Local music is what fills the informational gap that higher education and news media leave out. To me, scholars, for the most part, are closeted, privileged, lifetime members of upper class society that write research books on topics unrelated to their personal experiences. The news is a politically charged, corporate interest fueled machine that relays stories through women with big tits and men with Don Draper haircuts. If you want to know the full picture what’s going on in your city, get educated.

Local artists are the people that can best articulate everyday life to the public. They are the orators of real issues. The outspoken artist can really connect to their audience and is considered good because they are speaking to relevant, relatable topics. 

It’s getting harder for us to make an impact though. It ain’t easy trying to make a living and find time to catalogue life, take it from me. Employers don’t exactly like to hire artists, also known as people with strong opinions, either. This music shit can break you.

Today’s audiences demand an increasingly abstract and well-produced product too. Music takes time, and with the trendy addiction to globalization, it’s much faster to find something that imitates authentic connectedness with aesthetically pleasing content on the internets. It’s easy to skip over the local scene and find music that creates a feeling of something real.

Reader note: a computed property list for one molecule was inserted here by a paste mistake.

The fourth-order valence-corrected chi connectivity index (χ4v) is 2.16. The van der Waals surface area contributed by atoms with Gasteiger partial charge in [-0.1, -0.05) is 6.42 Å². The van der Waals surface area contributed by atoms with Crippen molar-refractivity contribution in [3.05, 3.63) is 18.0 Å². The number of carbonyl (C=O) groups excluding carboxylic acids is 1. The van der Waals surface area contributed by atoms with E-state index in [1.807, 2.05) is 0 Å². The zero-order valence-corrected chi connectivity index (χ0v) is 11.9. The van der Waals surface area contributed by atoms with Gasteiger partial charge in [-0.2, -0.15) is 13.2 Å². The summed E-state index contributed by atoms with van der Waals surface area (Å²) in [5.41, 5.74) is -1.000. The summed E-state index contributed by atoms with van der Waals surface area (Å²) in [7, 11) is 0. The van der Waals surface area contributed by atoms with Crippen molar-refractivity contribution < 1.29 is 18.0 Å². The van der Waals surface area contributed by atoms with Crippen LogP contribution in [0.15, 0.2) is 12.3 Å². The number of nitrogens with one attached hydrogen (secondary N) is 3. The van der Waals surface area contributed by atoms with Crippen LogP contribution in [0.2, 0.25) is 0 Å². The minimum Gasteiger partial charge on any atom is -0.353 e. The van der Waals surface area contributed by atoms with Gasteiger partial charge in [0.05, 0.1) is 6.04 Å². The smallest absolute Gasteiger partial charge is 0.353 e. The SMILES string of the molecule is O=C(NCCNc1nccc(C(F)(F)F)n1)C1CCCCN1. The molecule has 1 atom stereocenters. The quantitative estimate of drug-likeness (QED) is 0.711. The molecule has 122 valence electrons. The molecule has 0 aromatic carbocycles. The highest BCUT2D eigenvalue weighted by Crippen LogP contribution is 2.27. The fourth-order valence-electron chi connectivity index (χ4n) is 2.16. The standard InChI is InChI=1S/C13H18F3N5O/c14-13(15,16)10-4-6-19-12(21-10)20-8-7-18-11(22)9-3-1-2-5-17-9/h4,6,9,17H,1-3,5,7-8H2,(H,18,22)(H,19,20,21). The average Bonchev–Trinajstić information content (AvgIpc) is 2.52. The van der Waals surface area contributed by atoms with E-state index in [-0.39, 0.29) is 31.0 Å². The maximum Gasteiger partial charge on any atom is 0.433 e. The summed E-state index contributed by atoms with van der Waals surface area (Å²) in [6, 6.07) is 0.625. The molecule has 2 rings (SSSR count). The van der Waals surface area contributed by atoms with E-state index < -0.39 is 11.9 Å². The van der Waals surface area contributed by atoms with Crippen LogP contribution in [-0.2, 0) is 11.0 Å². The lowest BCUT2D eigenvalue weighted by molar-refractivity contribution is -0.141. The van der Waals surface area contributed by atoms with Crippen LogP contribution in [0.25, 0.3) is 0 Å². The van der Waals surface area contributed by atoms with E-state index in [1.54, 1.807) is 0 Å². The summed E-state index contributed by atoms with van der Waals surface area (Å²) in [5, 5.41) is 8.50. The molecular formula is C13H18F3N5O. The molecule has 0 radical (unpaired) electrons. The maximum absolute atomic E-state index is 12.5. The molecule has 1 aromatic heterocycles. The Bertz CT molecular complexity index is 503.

I feel strongly on the topic because I studied at one of the top universities in the world and have worked with broadcast and print media. But people need to support artists from their own neighborhoods. A lot of “real” music fans claim that they hate the radio for its facelessness but not supporting local is exactly the cause of the homogenized music that gets played on those stations.

Follow Basement Made and I’ll do my best to keep you up on the best local talent.

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